The Art Gallery
UNH Senior Art Students Ready for Public Debut
Annual BA/BFA Exhibition Opens May 6
By Tracy Manforte
UNH News Bureau
DURHAM, N.H. -- With the final stroke of a paint brush, and a last firing
of the ceramic kiln, graduating seniors of the University of New Hampshire
art program are ready for their public debut. The Art Gallery presents
the 2000 Senior Bachelor of Arts and Bachelor of Fine Arts Exhibition
May 6 through May 20.
A preview reception is planned Friday, May 5, from 6 to 8 p.m., with
music by UNH students Bryan Killough, on guitar, and Jeremy Hill, on bass.
Wednesday, May 10, graduating seniors of the bachelor of fine arts program
will lead a gallery talk at noon.
The exhibition and related events are free and open to the public.
Associate Professor Michael McConnell, B.F.A. senior thesis coordinator,
has worked closely with the candidates, guiding their progress, along
with other faculty who critiqued the students' work as it developed.
"This exhibition is a classic study in the diversity of style and content.
While some students have selected topics that deal with intimate or personal
issues," McConnell explains, "others are exploring the universal conditions
and concerns that we struggle with in our daily lives."
The B.A./B.F.A. exhibition is the first major achievement for UNH graduating
artists. According to McConnell, it gives the community an opportunity
to publicly congratulate the students and it gives the students an opportunity
to gain experience working with a gallery to install and present their
Among this year's graduating artists are the following B.F.A. candidates:
Judith Heller Cassell (Rochester, NH) -- A native of Virginia, Cassell
recalls the thrill of drawing in the dirt as a young child in the shadows
of the Blue Ridge Mountains. "Making art has been my lifelong passion,"
she says. "I use plaster, sand, metal and discarded objects along with
printmaking techniques to create sculptures that evoke many different
emotions and ideas."
Glenn Szegedy (Nottingham, NH) -- After earning a degree in environmental
design, Szegedy went to work for a Boston firm in his field, but he was
an artist at heart. Despite the financial implications, he decided to
follow his instincts, reduce his work schedule, and enroll full-time in
the UNH fine arts program. Szegedy says his work in biomorphic forms and
organic materials "creates metaphors for everyday occurrences and feelings,
such as birth, death, isolation, sex and shame."
Jason Blair Roberson (Wolfeboro, NH) -- Roberson is a painter who relies
on spirituality to influence his work. Drawing on Zen Buddhism, Roman
Catholicism, Yoga, Native American and African culture, he creates vibrant,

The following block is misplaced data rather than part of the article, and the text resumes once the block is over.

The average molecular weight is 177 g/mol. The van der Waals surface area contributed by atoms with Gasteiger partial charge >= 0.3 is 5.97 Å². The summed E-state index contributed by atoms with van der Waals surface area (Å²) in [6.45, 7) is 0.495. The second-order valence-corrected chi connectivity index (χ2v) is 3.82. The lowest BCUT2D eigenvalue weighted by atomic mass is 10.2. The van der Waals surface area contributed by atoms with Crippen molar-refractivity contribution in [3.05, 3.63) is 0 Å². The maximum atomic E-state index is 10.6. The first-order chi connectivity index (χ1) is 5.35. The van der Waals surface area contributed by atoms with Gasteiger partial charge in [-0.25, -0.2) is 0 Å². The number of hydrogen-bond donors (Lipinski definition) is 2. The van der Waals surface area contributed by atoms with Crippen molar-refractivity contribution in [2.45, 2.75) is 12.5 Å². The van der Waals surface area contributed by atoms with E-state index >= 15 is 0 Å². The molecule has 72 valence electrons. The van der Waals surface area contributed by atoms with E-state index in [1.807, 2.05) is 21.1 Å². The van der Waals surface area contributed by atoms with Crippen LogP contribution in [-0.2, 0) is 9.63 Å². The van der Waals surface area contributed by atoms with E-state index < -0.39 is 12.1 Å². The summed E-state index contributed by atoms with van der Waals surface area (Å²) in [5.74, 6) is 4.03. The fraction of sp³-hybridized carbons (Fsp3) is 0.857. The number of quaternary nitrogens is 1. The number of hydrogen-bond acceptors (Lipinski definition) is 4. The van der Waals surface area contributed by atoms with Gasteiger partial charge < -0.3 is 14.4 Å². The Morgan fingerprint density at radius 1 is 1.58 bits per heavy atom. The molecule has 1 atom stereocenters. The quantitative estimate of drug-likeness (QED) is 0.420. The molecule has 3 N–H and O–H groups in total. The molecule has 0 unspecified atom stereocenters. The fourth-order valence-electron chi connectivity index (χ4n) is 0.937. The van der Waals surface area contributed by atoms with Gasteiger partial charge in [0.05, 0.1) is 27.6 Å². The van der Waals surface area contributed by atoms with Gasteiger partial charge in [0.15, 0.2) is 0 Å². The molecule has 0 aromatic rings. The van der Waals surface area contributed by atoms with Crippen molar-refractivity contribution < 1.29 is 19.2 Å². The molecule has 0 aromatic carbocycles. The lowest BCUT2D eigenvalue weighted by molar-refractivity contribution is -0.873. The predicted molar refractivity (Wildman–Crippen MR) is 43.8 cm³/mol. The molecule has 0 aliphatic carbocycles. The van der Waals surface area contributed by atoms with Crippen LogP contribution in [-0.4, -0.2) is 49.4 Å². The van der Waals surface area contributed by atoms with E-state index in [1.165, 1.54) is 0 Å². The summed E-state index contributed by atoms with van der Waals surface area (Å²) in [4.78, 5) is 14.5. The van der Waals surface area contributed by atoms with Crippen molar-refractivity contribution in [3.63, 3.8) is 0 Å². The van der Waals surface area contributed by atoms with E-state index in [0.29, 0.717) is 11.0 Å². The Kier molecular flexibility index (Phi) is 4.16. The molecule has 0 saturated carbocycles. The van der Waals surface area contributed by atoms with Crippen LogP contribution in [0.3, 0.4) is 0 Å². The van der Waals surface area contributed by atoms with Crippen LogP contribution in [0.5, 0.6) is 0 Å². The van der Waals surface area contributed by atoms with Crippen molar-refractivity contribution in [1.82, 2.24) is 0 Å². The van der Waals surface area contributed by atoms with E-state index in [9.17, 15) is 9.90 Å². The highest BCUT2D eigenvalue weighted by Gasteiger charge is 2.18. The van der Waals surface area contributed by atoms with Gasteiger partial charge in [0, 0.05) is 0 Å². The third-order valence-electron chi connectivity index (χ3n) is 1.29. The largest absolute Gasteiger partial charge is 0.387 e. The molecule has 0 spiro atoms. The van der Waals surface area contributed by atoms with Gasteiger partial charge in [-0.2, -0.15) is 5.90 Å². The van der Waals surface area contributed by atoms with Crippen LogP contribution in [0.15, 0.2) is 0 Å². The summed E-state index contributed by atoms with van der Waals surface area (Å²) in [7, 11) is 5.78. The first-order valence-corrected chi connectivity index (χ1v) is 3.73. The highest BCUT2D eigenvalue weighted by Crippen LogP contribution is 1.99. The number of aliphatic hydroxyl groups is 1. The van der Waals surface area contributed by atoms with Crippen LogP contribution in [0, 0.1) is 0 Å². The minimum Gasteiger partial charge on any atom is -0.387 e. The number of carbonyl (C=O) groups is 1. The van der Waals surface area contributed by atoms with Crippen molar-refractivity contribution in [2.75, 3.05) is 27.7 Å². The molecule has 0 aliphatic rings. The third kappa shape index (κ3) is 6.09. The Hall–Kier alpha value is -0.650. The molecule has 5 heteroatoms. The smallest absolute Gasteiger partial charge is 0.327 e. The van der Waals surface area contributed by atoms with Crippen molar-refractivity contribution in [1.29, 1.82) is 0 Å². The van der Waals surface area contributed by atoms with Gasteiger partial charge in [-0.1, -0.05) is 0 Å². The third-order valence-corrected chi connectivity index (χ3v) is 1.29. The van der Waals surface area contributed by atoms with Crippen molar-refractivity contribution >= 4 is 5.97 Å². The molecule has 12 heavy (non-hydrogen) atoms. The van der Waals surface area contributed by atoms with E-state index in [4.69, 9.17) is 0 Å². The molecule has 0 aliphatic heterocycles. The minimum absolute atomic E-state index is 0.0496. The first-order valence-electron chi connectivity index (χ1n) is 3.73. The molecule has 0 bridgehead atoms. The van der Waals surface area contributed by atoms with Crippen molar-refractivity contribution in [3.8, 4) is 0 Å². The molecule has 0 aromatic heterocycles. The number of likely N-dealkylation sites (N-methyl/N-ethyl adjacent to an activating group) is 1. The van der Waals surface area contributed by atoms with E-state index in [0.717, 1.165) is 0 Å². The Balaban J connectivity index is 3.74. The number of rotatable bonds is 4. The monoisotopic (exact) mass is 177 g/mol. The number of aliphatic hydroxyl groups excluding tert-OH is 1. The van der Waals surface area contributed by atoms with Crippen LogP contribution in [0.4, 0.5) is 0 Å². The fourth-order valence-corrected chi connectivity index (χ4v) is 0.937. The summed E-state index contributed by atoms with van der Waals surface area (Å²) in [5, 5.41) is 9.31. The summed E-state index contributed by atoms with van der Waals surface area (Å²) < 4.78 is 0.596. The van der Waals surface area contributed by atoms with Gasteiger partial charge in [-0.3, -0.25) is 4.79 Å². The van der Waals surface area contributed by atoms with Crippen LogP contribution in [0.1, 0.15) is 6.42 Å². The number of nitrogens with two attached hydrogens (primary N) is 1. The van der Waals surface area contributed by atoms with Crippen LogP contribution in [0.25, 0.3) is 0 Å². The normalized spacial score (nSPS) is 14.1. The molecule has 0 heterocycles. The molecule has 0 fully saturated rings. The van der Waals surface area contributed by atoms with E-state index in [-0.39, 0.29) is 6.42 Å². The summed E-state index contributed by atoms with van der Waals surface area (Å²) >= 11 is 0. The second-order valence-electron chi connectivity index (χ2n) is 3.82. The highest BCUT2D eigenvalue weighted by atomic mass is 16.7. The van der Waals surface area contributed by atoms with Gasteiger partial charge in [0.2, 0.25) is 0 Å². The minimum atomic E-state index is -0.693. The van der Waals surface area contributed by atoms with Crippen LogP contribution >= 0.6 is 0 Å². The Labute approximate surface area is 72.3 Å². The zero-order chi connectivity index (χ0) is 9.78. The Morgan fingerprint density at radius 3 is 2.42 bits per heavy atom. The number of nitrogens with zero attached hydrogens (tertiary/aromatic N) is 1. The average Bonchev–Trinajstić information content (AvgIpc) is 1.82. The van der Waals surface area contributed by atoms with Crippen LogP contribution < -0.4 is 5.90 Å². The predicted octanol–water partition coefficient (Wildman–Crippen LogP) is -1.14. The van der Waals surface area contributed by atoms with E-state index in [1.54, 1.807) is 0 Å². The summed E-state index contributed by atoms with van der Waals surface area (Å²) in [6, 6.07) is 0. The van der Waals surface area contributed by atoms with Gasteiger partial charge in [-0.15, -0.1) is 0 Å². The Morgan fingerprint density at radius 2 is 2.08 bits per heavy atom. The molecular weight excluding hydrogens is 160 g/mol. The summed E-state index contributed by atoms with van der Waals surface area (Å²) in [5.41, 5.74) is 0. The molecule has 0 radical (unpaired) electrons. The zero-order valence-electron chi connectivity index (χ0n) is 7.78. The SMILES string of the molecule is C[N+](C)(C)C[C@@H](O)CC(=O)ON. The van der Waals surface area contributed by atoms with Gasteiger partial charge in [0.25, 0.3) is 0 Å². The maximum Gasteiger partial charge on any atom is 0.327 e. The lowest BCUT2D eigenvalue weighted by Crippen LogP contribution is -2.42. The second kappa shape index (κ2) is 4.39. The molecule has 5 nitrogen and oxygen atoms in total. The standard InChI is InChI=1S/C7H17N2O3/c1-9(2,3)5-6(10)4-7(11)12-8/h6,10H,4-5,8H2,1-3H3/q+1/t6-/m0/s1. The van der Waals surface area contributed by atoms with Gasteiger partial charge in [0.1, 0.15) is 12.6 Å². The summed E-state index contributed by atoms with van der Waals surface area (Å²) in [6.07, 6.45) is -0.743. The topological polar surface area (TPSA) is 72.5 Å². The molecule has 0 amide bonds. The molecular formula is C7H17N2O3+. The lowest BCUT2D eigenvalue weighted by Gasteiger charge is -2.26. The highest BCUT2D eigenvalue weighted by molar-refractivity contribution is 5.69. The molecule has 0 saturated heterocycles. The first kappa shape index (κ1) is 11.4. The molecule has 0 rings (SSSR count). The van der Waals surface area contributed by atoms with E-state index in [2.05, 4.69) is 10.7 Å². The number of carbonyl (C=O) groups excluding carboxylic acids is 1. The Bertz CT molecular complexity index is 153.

colorful paintings with a soothing overall effect.
by Jason Blair Roberson
Janet Carlson (North Hampton, NH) -- After a number of years working
in professions from banking to teaching, Carlson decided to explore her
passion for painting. For her thesis, the non-traditional student worked
her creative brush at the Sunbridge Care and Rehabilitation in Exeter.
With color and realism, Carlson captured the beauty and strong spirit
of the elderly residents in her paintings.
"Lip Biter 2000"
by Patricia Dooly Connarton
Patricia Dooly Connarton (Manchester, NH) -- Connarton is a figurative
sculptor who created portrait busts for her thesis. A non-traditional
student with an interest in the human form, she took her subjects from
the UNH Department of Art and Art History. "Art can never equal reality,"
she observes, "however, through truthful interpretation of the subject,
it is possible for the viewer to experience an emotional reaction similar
to the human encounter."
Marnie Hobin (Hampton, NH) -- Hobin draws on life's difficulties and
triumphs to inspire her painting. Hobin concentrated in oil painting and
created a thesis project to illustrate her relationship with Jesus Christ.
This series of paintings is based on her experience giving up a child
for adoption. "Painting this series has been a healing process for the
loss I felt during that time," she says, "and an affirmation of the grace,
peace and love that I felt and now feel from God."
Gallery hours are: Monday - Wednesday, 10 a.m. - 4 p.m., Thursday, 10
a.m. - 8 p.m., Saturday and Sunday, 1 - 5 p.m. The gallery is closed Fridays,
university holidays, and Easter Sunday, April 23. School and group tours
are offered free with advance reservation and can be scheduled by calling
the Outreach Program at 603-862-3713. For more information, call 603-862-3712
or email firstname.lastname@example.org.
EDITORS and NEWS DIRECTORS: For slides or photos, contact Amanda
Tappan, publicity coordinator, at 603-862-3713.
April 11, 2000
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